We are all vigilantes now

There will be many feelings a week on from the start of the riots. Anger that large numbers of people feel so detached from society that they feel the need to loot and commit arson. Surprise that, for one night at least, the police appeared to have lost control of our streets. Exasperation that areas of London that are already deprived – Tottenham, Peckham, Hackney and Woolwich – will now be further stigmatised by the riots, and will now have to overcome that stigma to attract investment.

Commenting on this kind of social unrest is, as always, a minefield for politicians. For Labour, raising concerns over government policies that may encourage more people to join such rioting can be misinterpreted as sympathy for criminals.

Equally, as the Government is realising, it is difficult to simultaneously take credit for restoring peace on the streets, praise the police, and  ignore their warnings that cutting police numbers will make future disorder more likely. While both the police and politicians were recently dealt a blow by the phone hacking scandal, the police retain a bedrock of public trust which politicians have completely lost, possibly for ever.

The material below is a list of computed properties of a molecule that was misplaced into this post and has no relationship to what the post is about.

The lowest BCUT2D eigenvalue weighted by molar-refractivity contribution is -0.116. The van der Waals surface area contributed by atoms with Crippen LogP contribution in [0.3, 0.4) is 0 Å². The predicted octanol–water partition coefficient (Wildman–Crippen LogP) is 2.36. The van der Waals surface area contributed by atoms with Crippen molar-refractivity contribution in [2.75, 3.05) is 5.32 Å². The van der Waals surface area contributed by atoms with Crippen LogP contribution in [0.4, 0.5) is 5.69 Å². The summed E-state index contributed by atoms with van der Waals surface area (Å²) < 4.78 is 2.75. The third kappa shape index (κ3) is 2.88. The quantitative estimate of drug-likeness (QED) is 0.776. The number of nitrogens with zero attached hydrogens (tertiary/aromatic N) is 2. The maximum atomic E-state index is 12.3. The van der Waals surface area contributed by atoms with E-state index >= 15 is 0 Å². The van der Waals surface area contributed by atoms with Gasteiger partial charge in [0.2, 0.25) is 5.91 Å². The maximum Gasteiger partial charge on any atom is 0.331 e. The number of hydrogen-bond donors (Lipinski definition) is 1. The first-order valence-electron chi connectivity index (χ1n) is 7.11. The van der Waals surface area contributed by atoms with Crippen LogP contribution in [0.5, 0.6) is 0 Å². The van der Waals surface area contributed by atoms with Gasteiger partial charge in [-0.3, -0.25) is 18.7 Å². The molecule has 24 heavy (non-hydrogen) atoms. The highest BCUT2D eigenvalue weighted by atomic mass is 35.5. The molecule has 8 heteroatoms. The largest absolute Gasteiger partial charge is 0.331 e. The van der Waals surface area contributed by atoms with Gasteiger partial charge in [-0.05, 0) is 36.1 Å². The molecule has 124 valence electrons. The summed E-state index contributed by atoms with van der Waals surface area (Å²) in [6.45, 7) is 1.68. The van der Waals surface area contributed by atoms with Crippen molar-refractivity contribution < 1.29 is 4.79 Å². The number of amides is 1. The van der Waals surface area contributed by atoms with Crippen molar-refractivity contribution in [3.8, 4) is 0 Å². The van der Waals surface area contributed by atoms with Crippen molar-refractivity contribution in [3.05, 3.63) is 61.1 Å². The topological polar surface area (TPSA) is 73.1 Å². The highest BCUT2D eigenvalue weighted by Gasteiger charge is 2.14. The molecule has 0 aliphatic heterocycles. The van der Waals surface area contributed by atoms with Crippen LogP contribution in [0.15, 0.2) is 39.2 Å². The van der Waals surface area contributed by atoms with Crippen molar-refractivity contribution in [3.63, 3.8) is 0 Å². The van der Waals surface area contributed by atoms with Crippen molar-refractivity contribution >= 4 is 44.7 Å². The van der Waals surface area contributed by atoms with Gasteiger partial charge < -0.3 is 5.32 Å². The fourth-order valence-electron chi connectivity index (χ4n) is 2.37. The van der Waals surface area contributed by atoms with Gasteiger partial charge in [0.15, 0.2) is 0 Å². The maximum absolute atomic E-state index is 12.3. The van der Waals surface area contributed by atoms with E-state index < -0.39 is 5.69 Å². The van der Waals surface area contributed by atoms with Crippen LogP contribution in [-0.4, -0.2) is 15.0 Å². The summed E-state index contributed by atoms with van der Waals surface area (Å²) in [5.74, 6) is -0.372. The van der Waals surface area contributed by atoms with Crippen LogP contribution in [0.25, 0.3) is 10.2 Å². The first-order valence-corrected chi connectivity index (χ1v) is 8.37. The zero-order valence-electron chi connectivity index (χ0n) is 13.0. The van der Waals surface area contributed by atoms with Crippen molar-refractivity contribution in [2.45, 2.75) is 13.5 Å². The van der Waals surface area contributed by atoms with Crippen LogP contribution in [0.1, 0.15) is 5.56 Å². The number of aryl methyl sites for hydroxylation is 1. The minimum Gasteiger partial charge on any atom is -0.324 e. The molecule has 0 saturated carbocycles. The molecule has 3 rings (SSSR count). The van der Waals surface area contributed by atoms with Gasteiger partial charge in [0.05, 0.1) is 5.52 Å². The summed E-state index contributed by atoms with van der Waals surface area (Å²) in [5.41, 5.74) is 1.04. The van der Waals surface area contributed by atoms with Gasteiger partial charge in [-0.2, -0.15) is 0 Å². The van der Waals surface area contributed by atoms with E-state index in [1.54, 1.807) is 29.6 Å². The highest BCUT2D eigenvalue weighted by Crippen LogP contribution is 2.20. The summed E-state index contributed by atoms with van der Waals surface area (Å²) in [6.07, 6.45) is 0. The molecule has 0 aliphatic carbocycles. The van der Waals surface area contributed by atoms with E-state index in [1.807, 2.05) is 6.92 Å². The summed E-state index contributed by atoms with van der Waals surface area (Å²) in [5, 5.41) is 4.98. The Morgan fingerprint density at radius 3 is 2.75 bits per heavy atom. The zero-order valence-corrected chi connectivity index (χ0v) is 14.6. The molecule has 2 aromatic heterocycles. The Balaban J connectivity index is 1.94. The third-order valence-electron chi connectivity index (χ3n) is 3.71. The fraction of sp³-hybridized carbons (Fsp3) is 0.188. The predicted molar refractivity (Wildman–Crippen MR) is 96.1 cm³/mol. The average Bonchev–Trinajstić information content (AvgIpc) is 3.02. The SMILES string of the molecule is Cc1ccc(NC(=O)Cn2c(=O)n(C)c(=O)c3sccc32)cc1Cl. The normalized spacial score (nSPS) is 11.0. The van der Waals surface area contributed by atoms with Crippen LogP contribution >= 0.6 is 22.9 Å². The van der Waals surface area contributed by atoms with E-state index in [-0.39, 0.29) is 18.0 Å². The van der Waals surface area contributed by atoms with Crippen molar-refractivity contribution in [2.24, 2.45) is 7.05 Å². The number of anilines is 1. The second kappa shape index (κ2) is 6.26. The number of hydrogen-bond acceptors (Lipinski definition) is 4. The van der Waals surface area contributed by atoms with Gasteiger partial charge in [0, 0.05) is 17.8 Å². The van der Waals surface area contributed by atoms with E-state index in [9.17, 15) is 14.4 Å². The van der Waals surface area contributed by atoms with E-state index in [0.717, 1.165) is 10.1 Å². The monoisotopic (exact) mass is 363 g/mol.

But there are clearly some questions for the police to answer. Locally, as late as the early evening of the Monday (August 8th) the police said that they did not expect any trouble in Woolwich – with hindsight, not a good call as a few hours later there was serious unrest in the town centre. There clearly are questions about the shooting of Mark Duggan earlier this month, and the way the police communicated with his family and friends afterwards.